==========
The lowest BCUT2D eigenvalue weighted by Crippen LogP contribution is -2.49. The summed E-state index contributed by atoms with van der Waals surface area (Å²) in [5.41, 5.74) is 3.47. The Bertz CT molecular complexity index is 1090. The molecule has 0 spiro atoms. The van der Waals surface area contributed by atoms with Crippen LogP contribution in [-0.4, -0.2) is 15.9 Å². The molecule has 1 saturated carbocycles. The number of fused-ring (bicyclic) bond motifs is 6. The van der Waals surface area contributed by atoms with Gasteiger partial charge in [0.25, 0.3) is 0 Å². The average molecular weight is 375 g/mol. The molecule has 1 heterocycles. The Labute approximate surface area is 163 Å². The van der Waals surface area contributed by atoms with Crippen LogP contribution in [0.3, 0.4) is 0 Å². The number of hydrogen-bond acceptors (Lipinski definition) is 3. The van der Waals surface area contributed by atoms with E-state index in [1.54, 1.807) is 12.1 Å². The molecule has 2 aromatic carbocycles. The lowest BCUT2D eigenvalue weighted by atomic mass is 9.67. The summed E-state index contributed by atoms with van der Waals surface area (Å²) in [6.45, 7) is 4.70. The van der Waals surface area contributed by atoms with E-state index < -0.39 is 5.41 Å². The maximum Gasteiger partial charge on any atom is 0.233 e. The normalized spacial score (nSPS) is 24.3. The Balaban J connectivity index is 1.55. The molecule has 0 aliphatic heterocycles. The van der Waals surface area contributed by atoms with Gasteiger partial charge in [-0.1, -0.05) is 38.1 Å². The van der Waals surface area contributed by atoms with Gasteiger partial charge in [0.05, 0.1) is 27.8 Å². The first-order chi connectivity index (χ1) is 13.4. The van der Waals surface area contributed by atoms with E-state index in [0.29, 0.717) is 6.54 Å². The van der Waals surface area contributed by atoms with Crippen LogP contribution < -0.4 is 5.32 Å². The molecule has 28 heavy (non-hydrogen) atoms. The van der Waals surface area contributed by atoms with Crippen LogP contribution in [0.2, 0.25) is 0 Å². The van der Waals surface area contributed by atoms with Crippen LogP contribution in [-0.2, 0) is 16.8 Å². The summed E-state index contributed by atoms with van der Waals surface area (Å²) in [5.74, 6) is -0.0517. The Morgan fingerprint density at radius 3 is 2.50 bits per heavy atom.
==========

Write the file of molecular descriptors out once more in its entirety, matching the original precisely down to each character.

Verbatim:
The lowest BCUT2D eigenvalue weighted by Crippen LogP contribution is -2.49. The summed E-state index contributed by atoms with van der Waals surface area (Å²) in [5.41, 5.74) is 3.47. The Bertz CT molecular complexity index is 1090. The molecule has 0 spiro atoms. The van der Waals surface area contributed by atoms with Crippen LogP contribution in [-0.4, -0.2) is 15.9 Å². The molecule has 1 saturated carbocycles. The number of fused-ring (bicyclic) bond motifs is 6. The van der Waals surface area contributed by atoms with Gasteiger partial charge in [0.25, 0.3) is 0 Å². The average molecular weight is 375 g/mol. The molecule has 1 heterocycles. The Labute approximate surface area is 163 Å². The van der Waals surface area contributed by atoms with Crippen LogP contribution in [0.3, 0.4) is 0 Å². The number of hydrogen-bond acceptors (Lipinski definition) is 3. The van der Waals surface area contributed by atoms with E-state index in [1.54, 1.807) is 12.1 Å². The molecule has 2 aromatic carbocycles. The lowest BCUT2D eigenvalue weighted by atomic mass is 9.67. The summed E-state index contributed by atoms with van der Waals surface area (Å²) in [6.45, 7) is 4.70. The van der Waals surface area contributed by atoms with E-state index < -0.39 is 5.41 Å². The maximum Gasteiger partial charge on any atom is 0.233 e. The normalized spacial score (nSPS) is 24.3. The Balaban J connectivity index is 1.55. The molecule has 0 aliphatic heterocycles. The van der Waals surface area contributed by atoms with Gasteiger partial charge in [-0.1, -0.05) is 38.1 Å². The van der Waals surface area contributed by atoms with Gasteiger partial charge in [0.05, 0.1) is 27.8 Å². The first-order chi connectivity index (χ1) is 13.4. The van der Waals surface area contributed by atoms with E-state index in [0.29, 0.717) is 6.54 Å². The van der Waals surface area contributed by atoms with Crippen LogP contribution < -0.4 is 5.32 Å². The molecule has 28 heavy (non-hydrogen) atoms. The van der Waals surface area contributed by atoms with Crippen LogP contribution in [0.2, 0.25) is 0 Å². The van der Waals surface area contributed by atoms with Crippen LogP contribution in [-0.2, 0) is 16.8 Å². The summed E-state index contributed by atoms with van der Waals surface area (Å²) in [5.74, 6) is -0.0517. The Morgan fingerprint density at radius 3 is 2.50 bits per heavy atom.